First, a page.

Few studies have looked at changes in TAM populations after surgery. Krall et al.  demonstrated in a mouse model of breast cancer that surgical wounding results in a systemic upregulation of macrophages, increasing their availability to be recruited into tumors. Furthermore, that study demonstrated that the macrophages that were recruited into tumors following surgical wounding showed increased expression of CD206 on their surface, a marker of pro-tumor macrophage function . Similarly, Tham et al. found that following resection of primary melanoma in a mouse model there is increased infiltration of macrophages both within primary tumor recurrences and within metastases, and that this macrophage infiltration is associated with increased proliferation of tumor cells. However, the phenotype of the macrophage infiltrate within the metastases was not examined in their study . Interestingly, Maloney et al.  also reported that the proliferative capacity of K7M2 OS cells was enhanced when co-cultured with bone marrow-derived macrophages in an in vitro assay. Although the exact phenotype of the macrophages used in that assay was not characterized, those macrophages were grown in media containing M-CSF, a known driver of a pro-tumor macrophage phenotype . In this current study we have shown a trend toward an increase in the average size of metastatic foci following surgical resection, which was associated with a shift in macrophages to a pro-tumor phenotype, suggesting that pro-tumor macrophages can enhance proliferation in OS as well.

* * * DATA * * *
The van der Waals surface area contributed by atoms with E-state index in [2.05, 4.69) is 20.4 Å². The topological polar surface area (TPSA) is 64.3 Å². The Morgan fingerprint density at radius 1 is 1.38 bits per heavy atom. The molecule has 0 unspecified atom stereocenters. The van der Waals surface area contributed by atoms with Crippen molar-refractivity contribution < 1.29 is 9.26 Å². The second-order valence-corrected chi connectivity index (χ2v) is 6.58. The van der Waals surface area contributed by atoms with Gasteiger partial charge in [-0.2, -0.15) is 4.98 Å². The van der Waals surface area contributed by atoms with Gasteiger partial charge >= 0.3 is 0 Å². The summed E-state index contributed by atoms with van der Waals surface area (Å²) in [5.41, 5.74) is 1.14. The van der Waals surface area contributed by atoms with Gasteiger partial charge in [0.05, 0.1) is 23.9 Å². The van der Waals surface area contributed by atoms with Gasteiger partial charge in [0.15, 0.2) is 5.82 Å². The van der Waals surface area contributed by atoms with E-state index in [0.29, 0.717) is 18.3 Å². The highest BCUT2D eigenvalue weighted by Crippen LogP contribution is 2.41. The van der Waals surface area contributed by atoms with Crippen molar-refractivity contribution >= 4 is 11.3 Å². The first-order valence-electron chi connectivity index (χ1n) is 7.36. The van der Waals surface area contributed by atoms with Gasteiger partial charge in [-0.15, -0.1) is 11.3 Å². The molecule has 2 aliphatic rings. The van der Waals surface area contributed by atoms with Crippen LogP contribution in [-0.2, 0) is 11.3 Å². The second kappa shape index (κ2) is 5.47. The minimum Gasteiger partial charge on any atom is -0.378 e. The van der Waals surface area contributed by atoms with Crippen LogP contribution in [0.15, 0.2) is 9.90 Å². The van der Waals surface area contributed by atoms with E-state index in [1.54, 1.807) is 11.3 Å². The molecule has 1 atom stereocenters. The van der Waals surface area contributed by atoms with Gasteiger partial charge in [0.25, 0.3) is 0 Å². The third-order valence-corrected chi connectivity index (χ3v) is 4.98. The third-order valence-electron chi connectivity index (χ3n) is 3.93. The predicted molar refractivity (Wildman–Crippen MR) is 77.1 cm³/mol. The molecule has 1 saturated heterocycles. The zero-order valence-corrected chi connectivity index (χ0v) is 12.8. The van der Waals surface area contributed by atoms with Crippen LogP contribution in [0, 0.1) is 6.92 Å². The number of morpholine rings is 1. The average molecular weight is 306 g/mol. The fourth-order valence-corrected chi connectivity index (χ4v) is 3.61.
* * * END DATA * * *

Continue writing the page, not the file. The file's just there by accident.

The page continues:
To our knowledge this is the first report demonstrating that surgical resection of the primary tumor induces a sustained shift in macrophage phenotype within the metastatic niche to a pro-tumor state, correlating with enhanced metastatic outgrowth in OS. The focus of our study was specifically on the alterations to macrophage function within the metastatic niche following surgical resection, and how this contributes to surgery-accelerated metastasis. However, we cannot exclude the role of other post-surgical physiologic changes in metastatic enhancement. Some of these proposed mechanisms include release of immunologic and neuroendocrine factors such as prostaglandins, catecholamines, and glucocorticoids, creation of a systemic pro-angiogenic environment, and release of wound-healing related growth factors [5, 6, 32]. We also cannot exclude the effect of changes to other immune cell types within the metastatic niche such as T-cells or NK cells, or the effect of changes to myeloid cells in circulation after surgery. Examining how these other immune cell types change following surgery and potentially contribute to surgery-accelerated metastasis is a natural continuation of our work and will be the focus of future studies. It is most likely that multiple mechanisms act in conjunction with one another to ultimately support tumor recurrence and metastatic outgrowth after surgical intervention. However, pro-tumor macrophages may contribute to the other proposed mechanisms as well, as pro-tumor macrophages themselves secrete angiogenic factors, growth factors, matrix-remodeling proteins, cytokines, and chemokines [4, 14, 32]. Thus, by investigating post-surgical changes in macrophages we may garner a better understanding as to how the mechanisms underlying surgery-accelerated metastasis may be linked, to which this report contributes. Currently, we are engaged in further studies to correlate the post-surgical changes in macrophage phenotypic markers identified in this study with functional changes in these macrophages by using PCR analysis. We plan to examine macrophage gene expression changes following surgery in genes specifically related to cancer and immunity crosstalk, including genes related to angiogenesis, matrix-remolding, and growth factor production. This will be the work of a future study.